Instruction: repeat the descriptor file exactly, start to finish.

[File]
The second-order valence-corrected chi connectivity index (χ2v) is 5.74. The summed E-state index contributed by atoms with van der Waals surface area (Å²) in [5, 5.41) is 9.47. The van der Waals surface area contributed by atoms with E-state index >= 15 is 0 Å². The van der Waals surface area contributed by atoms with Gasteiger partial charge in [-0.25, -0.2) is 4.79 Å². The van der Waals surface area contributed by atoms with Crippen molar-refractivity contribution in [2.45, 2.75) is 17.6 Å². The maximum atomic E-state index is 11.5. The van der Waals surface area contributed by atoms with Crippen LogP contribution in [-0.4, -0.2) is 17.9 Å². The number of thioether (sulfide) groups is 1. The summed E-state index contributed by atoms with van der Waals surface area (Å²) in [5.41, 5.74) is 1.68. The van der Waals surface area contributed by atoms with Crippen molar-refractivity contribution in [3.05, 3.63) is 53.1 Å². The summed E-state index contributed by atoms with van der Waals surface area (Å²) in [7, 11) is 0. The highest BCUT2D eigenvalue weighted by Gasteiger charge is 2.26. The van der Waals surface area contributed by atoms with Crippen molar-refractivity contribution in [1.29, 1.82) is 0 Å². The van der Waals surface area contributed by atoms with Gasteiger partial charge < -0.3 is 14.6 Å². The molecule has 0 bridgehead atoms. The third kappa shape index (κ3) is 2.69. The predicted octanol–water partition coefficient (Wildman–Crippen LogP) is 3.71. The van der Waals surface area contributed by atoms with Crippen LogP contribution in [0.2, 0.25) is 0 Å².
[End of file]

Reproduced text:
The second-order valence-corrected chi connectivity index (χ2v) is 5.74. The summed E-state index contributed by atoms with van der Waals surface area (Å²) in [5, 5.41) is 9.47. The van der Waals surface area contributed by atoms with E-state index >= 15 is 0 Å². The van der Waals surface area contributed by atoms with Gasteiger partial charge in [-0.25, -0.2) is 4.79 Å². The van der Waals surface area contributed by atoms with Crippen molar-refractivity contribution in [2.45, 2.75) is 17.6 Å². The maximum atomic E-state index is 11.5. The van der Waals surface area contributed by atoms with Crippen LogP contribution in [-0.4, -0.2) is 17.9 Å². The number of thioether (sulfide) groups is 1. The summed E-state index contributed by atoms with van der Waals surface area (Å²) in [5.41, 5.74) is 1.68. The van der Waals surface area contributed by atoms with Crippen molar-refractivity contribution in [3.05, 3.63) is 53.1 Å². The summed E-state index contributed by atoms with van der Waals surface area (Å²) in [7, 11) is 0. The highest BCUT2D eigenvalue weighted by Gasteiger charge is 2.26. The van der Waals surface area contributed by atoms with Crippen molar-refractivity contribution in [1.29, 1.82) is 0 Å². The van der Waals surface area contributed by atoms with Gasteiger partial charge < -0.3 is 14.6 Å². The molecule has 0 bridgehead atoms. The third kappa shape index (κ3) is 2.69. The predicted octanol–water partition coefficient (Wildman–Crippen LogP) is 3.71. The van der Waals surface area contributed by atoms with Crippen LogP contribution in [0.2, 0.25) is 0 Å².